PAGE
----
FFFP – October 7, 2022 – Estate Planning and Legal Authority
October 7 @ 10:00 am - 11:30 am
Sarah C. Aviles
Attorney at Law, McCandlish Lillard
Director of Trusts, The Arc of Northern Virginia
An estate plan is a critical part of future planning for loved ones with disabilities. It ensures that your values, wishes and legacy will be preserved and passed on when you’re gone. An estate plan also limits litigation, taxes and expenses for your family and heirs.
If you do not have a will when you pass away, State Laws (Statute) and/or the court system will decide who your heirs are and how much they receive. Unfortunately, nearly 60% of adults in the US do not have a will, and almost 50% of adult Americans have not named someone to make their healthcare decisions if they are incapacitated.
A comprehensive estate plan empowers you to:
- Protect family wealth and privacy.
- Ensure that your wishes and family needs are met.
- Plan for your own needs.
- Dispose of assets according to your desires.
- Minimize taxes and expenses.
In particular, parents of children with disabilities must exercise extra care in setting their estate plans. Remember, you are planning for your future as well as your child’s. The right planning will protect your (adult) child’s inheritance while retaining their eligibility for public benefits.
As we always say “It’s all in the planning.” Legal authority refers to who may act on your behalf when you ask them to, or if you are unable to do so, depending on the circumstances. There’s a spectrum of options. These need to be part of your planning as well.
This First Fridays Futures Planning webinar will guide you to strategize, plan and execute an approach to secure your financial future and that of your child. The goal is to bring you peace of mind. Wouldn’t it be wonderful to know that you have a plan in place to manage the financial security of your future as well as your child’s?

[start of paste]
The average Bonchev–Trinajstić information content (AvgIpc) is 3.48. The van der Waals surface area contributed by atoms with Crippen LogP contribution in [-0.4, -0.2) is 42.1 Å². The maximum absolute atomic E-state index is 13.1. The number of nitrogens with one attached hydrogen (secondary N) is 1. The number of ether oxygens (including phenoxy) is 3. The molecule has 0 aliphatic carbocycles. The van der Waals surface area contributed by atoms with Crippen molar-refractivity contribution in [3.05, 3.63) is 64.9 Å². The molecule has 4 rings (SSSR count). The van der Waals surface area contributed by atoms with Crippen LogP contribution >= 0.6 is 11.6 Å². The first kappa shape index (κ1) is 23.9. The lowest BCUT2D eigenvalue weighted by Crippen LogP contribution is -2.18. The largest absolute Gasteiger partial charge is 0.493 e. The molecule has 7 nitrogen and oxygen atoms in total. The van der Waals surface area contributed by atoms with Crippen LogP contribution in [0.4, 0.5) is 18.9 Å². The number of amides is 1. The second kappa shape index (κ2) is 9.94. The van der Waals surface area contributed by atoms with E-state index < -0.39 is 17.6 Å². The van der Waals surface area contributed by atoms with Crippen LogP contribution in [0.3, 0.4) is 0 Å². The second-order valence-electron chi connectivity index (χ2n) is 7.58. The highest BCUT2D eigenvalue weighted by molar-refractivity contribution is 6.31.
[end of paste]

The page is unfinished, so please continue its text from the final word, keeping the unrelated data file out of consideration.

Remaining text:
Sarah C. Aviles, Attorney at Law, McCandlish Lillard
Sarah Caitlyn Aviles concentrates her practice in the areas of estate planning, trust and estate administration, fiduciary representations, guardianships and conservatorships, and civil litigation.
As an estate planning attorney, Sarah advises clients on planning for family financial needs, probate avoidance, and incapacity. She has prepared hundreds of estate plans, including revocable and irrevocable trusts, wills, financial powers of attorney, advance medical directives, living wills, appointments of standby guardian, and deeds. Sarah utilizes estate tax planning, small business planning, and special needs planning, as necessary, to craft an estate plan for each client’s unique financial and personal circumstances.
Sarah received her J.D. from the William & Mary School of Law in May 2013, and her B.A. from the College of William & Mary in May 2009. While at the William & Mary School of Law, She was a published member of the William & Mary Journal of Women and the Law, Editor-in-Chief of one of the law school newspapers, and worked in the William & Mary Elder Law Clinic.
Sarah is a member of the Fairfax Bar Association and former member of the Virginia Academy of Elder Law Attorneys.